AND CHARLIE EVERYWHERE
This article has nothing to do with the slayings in Paris, but like Wikileaks says, you ain't Charlie
unless you're ready to post the most offensive cartoons the dead cartoonists drew.
This article originally ran in the 1.8.15 issue of Metroland
Don’t know about you, but I hardly use paper anymore.
When I opened my own law practice almost
eleven years ago, I was going through paper like there was no tomorrow.
I bought big boxes of bulk printing paper,
bought ink cartridges 5 at a time, had piles of envelopes, binders, staples,
paper clips, multi-colored folders; I drove to warehouses and bought big filing
cabinets; my most prominent pieces of office equipment were my printer, my
shredder, and my 3-hole punch.
I had a
small library of reference books.
reward card held the coveted first position in my wallet.
are long gone.
Almost everything I do,
from correspondence, to court filings, to filings at the Patent and Trade
Office, the Copyright Office and various state agencies, is all done on the
With the notable exception of
the Copyright Office, which hosts the most atrocious, clunky, and
user-unfriendly online filing system ever devised, these sites typically
provide seamless filing and payment systems.
This eliminates not just paper, but going to the post office or some
government office building to hand something to a bored, lifeless civil
servant. These days, if I use two little packages of printing paper a year,
that’s a lot.
I haven’t opened a filing cabinet
I use my 4-in-1 printer
primarily to scan things into my computer.
If I need to fax something (a rarity), I scan it and use an online fax
Virtually all of my research is
done online. I’ve moved my binder clips into the kitchen, and enlisted them for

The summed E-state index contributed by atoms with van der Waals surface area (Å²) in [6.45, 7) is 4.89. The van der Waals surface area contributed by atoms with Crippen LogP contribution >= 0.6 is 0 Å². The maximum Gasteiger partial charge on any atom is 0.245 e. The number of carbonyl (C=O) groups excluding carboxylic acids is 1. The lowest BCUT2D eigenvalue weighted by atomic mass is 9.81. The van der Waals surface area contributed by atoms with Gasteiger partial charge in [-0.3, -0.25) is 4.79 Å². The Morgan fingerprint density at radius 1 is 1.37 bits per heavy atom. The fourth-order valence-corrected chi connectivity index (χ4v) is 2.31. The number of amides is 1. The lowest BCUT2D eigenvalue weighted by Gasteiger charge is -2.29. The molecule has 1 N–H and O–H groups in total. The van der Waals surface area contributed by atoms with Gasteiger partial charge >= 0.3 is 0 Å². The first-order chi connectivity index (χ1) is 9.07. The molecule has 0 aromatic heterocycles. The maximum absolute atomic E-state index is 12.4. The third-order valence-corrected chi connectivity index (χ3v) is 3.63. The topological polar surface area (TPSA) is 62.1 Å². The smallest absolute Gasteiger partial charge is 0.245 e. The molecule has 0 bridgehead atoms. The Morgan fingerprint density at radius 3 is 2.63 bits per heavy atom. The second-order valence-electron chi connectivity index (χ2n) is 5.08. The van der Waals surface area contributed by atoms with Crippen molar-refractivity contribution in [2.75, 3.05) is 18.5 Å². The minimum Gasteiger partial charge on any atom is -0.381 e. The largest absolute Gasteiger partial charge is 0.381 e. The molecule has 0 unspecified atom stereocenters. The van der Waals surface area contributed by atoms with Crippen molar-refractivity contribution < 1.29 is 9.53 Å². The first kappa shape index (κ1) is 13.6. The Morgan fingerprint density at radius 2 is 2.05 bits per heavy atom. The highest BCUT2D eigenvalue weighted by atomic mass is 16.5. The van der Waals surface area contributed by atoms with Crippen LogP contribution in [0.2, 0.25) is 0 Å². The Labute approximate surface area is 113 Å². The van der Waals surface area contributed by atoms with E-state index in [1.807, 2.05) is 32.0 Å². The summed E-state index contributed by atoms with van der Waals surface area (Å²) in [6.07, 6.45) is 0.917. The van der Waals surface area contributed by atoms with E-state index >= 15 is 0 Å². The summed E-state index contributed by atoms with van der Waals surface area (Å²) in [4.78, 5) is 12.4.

closing food packages.
I can practice law from my
couch, or anywhere that has wifi.
minor annoyance when I learn I actually have to file a physical document
Are we living in the stone age here or what?
State and local court systems, chronically
underfunded, are just now starting to transition to electronic filing, but it’s
Last year I had to
do a state appellate filing that required me to produce something like 11 bound
copies of my brief and the trial court record, literally thousands of pages,
with special colored-paper covers, and some weird page numbering system.
I was tearing my hair out trying to get it
all right, and then loaded up a couple of heavy boxes and drove them to the
It was expensive,
time-consuming, nerve-wracking and fundamentally unnecessary.
In my mind I could see the court clerks
unbinding one copy of my filing, scanning it into the court’s computer system,
and throwing everything else away.
what I would do.
with some excitement that I can report the U.S. Supreme Court just announced
that it, too, was going to begin building an online filing system.
The Court is legendarily Ludditetic; several
justices don’t use computers or even cellphones, they write draft briefs
long-hand, they send hand-written notes to each other.
The Court’s severe lack of computer and
digital literacy regularly goes on display when there’s an oral argument in a case
involving high-tech issues—questions are garbled or nonsensical, and often a
justice will admit, in open court, that he or she doesn’t understand what the
case is about.
It’s kind of funny and
extremely scary, when you consider that these are the folks with the final say
in matters involving intellectual property, privacy, telecommunications, pretty
much everything involving a high-tech world that they neither understand nor
are active participants in.
the Justices’ clerks, typically recent law-school grads, are a little more hep
to that jazzy digital noise all the kids are so crazy about.
For now, they’re our only hope that the
Court’s decisions will make any sense.
Oh yeah, and
you won’t get to see any of this embarrassing court behavior because the
Supreme Court doesn’t allow broadcasts of its sessions.
Which is ridiculous and a whole ‘nother
The good news is that starting
sometime next year, all filings to the Court will be done electronically as
well as (for now) on paper.
won’t impact any of our day-to-day lives, the Court also promises to post all
court filings on its website, where the public can see them for free.
Previously, we had to use hyper-expensive
online services like Westlaw or Lexis to get these documents, or scrounge
around online to see if anyone had posted them.
To most of
you, this must seem banal, and almost like reading something that was written
15 years ago.
But for legal-minded folk,
it’s a big deal.
Huge-a! And maybe the
efficiencies this will bring to the Court will breed a little bit of an
understanding and appreciation on the part of the Justices about how the world
actually functions these days.
Paul Rapp is an
affable Berkshire Mountain lawyer who is about to find out what a -40 degree
wind chill evening is like.